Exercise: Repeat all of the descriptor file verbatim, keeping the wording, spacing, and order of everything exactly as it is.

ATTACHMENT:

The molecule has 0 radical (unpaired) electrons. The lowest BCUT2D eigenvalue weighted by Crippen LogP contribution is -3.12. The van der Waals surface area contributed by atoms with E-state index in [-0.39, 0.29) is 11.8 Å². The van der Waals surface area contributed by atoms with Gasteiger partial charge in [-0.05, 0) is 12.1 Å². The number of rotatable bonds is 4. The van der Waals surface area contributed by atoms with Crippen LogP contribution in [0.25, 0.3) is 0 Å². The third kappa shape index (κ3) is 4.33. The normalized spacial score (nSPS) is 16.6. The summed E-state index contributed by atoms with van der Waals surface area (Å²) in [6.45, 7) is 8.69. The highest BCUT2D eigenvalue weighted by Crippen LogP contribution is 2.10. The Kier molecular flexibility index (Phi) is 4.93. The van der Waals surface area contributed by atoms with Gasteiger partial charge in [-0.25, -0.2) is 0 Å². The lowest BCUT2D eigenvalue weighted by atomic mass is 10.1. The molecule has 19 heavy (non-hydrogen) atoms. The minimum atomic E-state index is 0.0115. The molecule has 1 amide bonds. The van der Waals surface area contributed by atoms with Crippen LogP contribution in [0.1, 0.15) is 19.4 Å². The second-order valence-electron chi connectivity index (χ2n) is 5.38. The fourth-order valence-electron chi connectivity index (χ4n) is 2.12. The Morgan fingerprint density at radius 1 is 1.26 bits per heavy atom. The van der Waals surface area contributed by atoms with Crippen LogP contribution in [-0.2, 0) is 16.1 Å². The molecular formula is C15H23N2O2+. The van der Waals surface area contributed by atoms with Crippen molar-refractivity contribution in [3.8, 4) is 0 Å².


The molecule has 0 radical (unpaired) electrons. The lowest BCUT2D eigenvalue weighted by Crippen LogP contribution is -3.12. The van der Waals surface area contributed by atoms with E-state index in [-0.39, 0.29) is 11.8 Å². The van der Waals surface area contributed by atoms with Gasteiger partial charge in [-0.05, 0) is 12.1 Å². The number of rotatable bonds is 4. The van der Waals surface area contributed by atoms with Crippen LogP contribution in [0.25, 0.3) is 0 Å². The third kappa shape index (κ3) is 4.33. The normalized spacial score (nSPS) is 16.6. The summed E-state index contributed by atoms with van der Waals surface area (Å²) in [6.45, 7) is 8.69. The highest BCUT2D eigenvalue weighted by Crippen LogP contribution is 2.10. The Kier molecular flexibility index (Phi) is 4.93. The van der Waals surface area contributed by atoms with Gasteiger partial charge in [-0.25, -0.2) is 0 Å². The lowest BCUT2D eigenvalue weighted by atomic mass is 10.1. The molecule has 19 heavy (non-hydrogen) atoms. The minimum atomic E-state index is 0.0115. The molecule has 1 amide bonds. The van der Waals surface area contributed by atoms with Crippen LogP contribution in [0.1, 0.15) is 19.4 Å². The second-order valence-electron chi connectivity index (χ2n) is 5.38. The fourth-order valence-electron chi connectivity index (χ4n) is 2.12. The Morgan fingerprint density at radius 1 is 1.26 bits per heavy atom. The van der Waals surface area contributed by atoms with Crippen LogP contribution in [-0.2, 0) is 16.1 Å². The molecular formula is C15H23N2O2+. The van der Waals surface area contributed by atoms with Crippen molar-refractivity contribution in [3.8, 4) is 0 Å².